Shonibare designed the work as a celebration of diversity. Originally commissioned in 2014, Cohan’s gallery has been transformed into a place of discovery and debate, featuring an installation of thousands of books “covered in the artist’s signature batik Dutch wax printed cotton textile. On the spines of many of these books are printed the names of notable first and second generation immigrants and incoming migrants to Britain who have moved here throughout history.”

The names include Winston Churchill, Prince Philip, Dame Helen Mirren, and many others. “These immigrants and incoming migrants have all made a significant contribution to aspects of British life and culture, from science to music, art, cinema and literature. Other books feature names of prominent figures who have opposed immigration at various times. Online, the videos investigate the immigration debate from pro-immigration, anti-immigration, and neutral viewpoints.”

The show’s website notes: “Examples of the reasons for immigration can vary from global conflicts to economic factors. Whilst the project is a celebration of the ongoing contributions made to British society by people who have arrived there from other parts of the world or whose ancestors came to Britain as immigrants, it does not exclude the points of view of those who object to it.”

For more information, see http://www.jamescohan.com/exhibitions/2017-02-02_yinka-shonibare-mbe

More about book jackets:
George Thomas Tanselle, Book-Jackets: their History, Forms, and Use (Charlottesville: Bibliographical Society of the University of Virginia, 2011). Graphic Arts Collection (GA) 2012-0040N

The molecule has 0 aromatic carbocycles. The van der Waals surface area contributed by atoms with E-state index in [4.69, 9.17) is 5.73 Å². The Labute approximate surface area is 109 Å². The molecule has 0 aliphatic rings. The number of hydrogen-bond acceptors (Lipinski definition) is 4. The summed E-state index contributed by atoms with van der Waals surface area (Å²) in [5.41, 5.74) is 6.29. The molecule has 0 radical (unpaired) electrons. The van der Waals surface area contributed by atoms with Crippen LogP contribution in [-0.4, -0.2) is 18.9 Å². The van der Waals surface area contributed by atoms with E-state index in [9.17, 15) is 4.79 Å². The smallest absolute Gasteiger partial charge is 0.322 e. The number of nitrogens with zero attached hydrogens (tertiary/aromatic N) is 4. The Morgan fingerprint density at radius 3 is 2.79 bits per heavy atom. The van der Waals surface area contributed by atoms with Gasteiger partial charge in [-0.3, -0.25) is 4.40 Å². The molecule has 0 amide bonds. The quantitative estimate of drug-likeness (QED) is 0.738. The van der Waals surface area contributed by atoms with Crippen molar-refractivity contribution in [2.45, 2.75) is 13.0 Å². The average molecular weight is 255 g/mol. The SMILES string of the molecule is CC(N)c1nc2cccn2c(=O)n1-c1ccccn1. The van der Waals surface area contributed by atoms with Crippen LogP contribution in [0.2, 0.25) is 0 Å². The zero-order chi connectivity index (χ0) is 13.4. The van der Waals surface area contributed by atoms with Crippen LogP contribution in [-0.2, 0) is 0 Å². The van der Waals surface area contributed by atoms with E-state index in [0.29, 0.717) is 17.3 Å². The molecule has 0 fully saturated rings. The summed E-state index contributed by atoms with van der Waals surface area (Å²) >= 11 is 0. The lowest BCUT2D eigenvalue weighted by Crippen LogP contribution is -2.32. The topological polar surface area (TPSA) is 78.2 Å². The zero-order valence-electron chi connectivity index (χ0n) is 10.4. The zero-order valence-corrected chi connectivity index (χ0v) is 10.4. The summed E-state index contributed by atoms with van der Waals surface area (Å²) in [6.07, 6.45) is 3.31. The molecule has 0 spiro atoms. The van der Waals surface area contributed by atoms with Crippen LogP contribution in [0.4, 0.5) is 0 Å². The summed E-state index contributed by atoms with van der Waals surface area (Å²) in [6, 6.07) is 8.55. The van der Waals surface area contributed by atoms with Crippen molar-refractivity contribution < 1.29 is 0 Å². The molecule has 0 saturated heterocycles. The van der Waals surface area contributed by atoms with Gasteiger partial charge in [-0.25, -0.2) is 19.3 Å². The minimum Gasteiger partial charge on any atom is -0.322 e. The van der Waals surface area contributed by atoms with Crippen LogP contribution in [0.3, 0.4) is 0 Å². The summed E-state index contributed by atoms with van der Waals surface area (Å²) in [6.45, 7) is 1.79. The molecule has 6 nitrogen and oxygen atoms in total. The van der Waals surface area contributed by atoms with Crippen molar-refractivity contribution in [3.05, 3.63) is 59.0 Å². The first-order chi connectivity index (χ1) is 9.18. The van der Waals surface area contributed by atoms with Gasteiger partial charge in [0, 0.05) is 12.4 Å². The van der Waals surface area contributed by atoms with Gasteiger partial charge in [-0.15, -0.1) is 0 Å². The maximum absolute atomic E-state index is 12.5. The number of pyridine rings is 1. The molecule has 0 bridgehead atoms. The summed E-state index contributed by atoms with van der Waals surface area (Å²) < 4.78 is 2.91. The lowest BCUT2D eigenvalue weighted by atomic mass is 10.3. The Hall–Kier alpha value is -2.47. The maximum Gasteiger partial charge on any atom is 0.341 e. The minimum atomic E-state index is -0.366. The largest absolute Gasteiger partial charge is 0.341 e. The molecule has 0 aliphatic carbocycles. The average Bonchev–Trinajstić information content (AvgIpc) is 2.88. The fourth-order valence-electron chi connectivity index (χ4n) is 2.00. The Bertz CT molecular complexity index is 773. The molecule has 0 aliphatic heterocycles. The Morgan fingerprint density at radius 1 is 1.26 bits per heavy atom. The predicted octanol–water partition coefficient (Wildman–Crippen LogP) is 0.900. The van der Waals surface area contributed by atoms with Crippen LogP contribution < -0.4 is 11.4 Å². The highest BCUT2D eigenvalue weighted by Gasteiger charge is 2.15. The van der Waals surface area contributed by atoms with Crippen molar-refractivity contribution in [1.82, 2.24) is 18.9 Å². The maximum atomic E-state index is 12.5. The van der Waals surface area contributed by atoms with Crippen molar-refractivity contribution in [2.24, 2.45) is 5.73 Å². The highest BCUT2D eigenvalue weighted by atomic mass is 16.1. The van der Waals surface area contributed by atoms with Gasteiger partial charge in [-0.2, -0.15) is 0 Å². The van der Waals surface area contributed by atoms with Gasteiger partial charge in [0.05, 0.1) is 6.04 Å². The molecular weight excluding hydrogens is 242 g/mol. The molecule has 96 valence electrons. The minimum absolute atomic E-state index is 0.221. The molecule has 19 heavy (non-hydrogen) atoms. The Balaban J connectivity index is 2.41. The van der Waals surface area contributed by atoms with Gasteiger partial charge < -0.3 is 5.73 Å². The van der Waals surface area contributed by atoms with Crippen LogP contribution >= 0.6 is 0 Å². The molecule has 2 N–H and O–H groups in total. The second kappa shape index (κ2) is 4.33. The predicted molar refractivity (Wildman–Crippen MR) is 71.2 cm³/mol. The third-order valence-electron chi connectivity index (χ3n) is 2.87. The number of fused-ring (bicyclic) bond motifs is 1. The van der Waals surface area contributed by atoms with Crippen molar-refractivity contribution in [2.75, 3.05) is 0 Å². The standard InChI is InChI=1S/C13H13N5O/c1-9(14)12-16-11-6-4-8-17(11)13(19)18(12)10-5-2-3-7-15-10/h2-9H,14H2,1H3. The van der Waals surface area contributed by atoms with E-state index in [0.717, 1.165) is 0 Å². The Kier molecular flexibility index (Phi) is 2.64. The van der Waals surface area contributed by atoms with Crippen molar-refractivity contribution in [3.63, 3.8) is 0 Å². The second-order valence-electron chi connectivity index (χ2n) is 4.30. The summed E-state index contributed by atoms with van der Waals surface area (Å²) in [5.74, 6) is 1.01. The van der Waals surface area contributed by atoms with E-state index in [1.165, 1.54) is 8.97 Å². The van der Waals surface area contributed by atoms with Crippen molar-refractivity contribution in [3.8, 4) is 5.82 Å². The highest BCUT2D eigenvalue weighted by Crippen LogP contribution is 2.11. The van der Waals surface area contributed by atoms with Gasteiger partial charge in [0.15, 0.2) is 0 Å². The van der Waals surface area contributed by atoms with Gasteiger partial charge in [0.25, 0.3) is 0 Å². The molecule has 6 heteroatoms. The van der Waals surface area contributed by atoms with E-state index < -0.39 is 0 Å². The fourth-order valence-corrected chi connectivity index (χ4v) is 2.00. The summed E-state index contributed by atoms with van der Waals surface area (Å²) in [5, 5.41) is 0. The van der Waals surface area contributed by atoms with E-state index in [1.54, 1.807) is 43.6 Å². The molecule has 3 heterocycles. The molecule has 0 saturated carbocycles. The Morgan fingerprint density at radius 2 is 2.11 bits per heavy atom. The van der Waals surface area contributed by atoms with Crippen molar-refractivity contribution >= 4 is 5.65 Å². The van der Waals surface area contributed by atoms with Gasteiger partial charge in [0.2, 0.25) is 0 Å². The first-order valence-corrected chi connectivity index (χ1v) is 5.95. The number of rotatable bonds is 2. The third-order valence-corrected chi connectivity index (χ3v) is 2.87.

Kurt Weidemann, [Buchumschläge und Schallplattenhüllen] Book Jackets and Record Covers (New York, Praeger [1969]). Graphic Arts Collection (GA) 2014-0581Q

Charles Rosner, The Art of the Book-Jacket (London: Published for the Victoria and Albert Museum by H.M.S.O., 1949). Graphic Arts Collection (GA) 2009-0369N

One of the finest Venetian illustrated books of the Settecento


Giovanni Marco Pitteri (1703-1786) and Francesco Bartolozzi (1727-1815), after Giovanni Battista Piazzetta (1682-1754), Studi di pittura già dissegnati da Giambatista Piazzetta ed ora con l’intaglio di Marco Pitteri [Painting Studies Drawn by Giambattista Piazzetta and Now Together with Marco Pitteri’s Engravings] (Venice: [Giambattista Albrizzi], 1760). 28 pp. text and 48 engravings after 24 drawings. Includes Alcuni avvertimenti per lo incamminamento di un Giovani alla pittura di Gian Pietro Cavazzoni Zannotti (Giampietro Zannotti, 1674-1765). Graphic Arts Collection 2017- in process


In 1750, the celebrated painter and draftsman Giovanni Battista Piazzetta was appointed director of the Academy of Fine Arts in Venice but at the same time, came under increasing financial difficulties. His good friend, leading Venetian publisher Giambattista Battista Albrizzi commissioned a series of instructional life drawings for aspiring artists.

Piazzetta died in 1754 and over the next six years, Francesco Bartolozzi and Marco Pitteri each engraved their own representations of his drawings, which Albrizzi published both sets in 1760 as a manual for painting students; 48 engraved plates after 24 drawings. Bartolozzi emphasizing the line and Pitteri the light and shadow.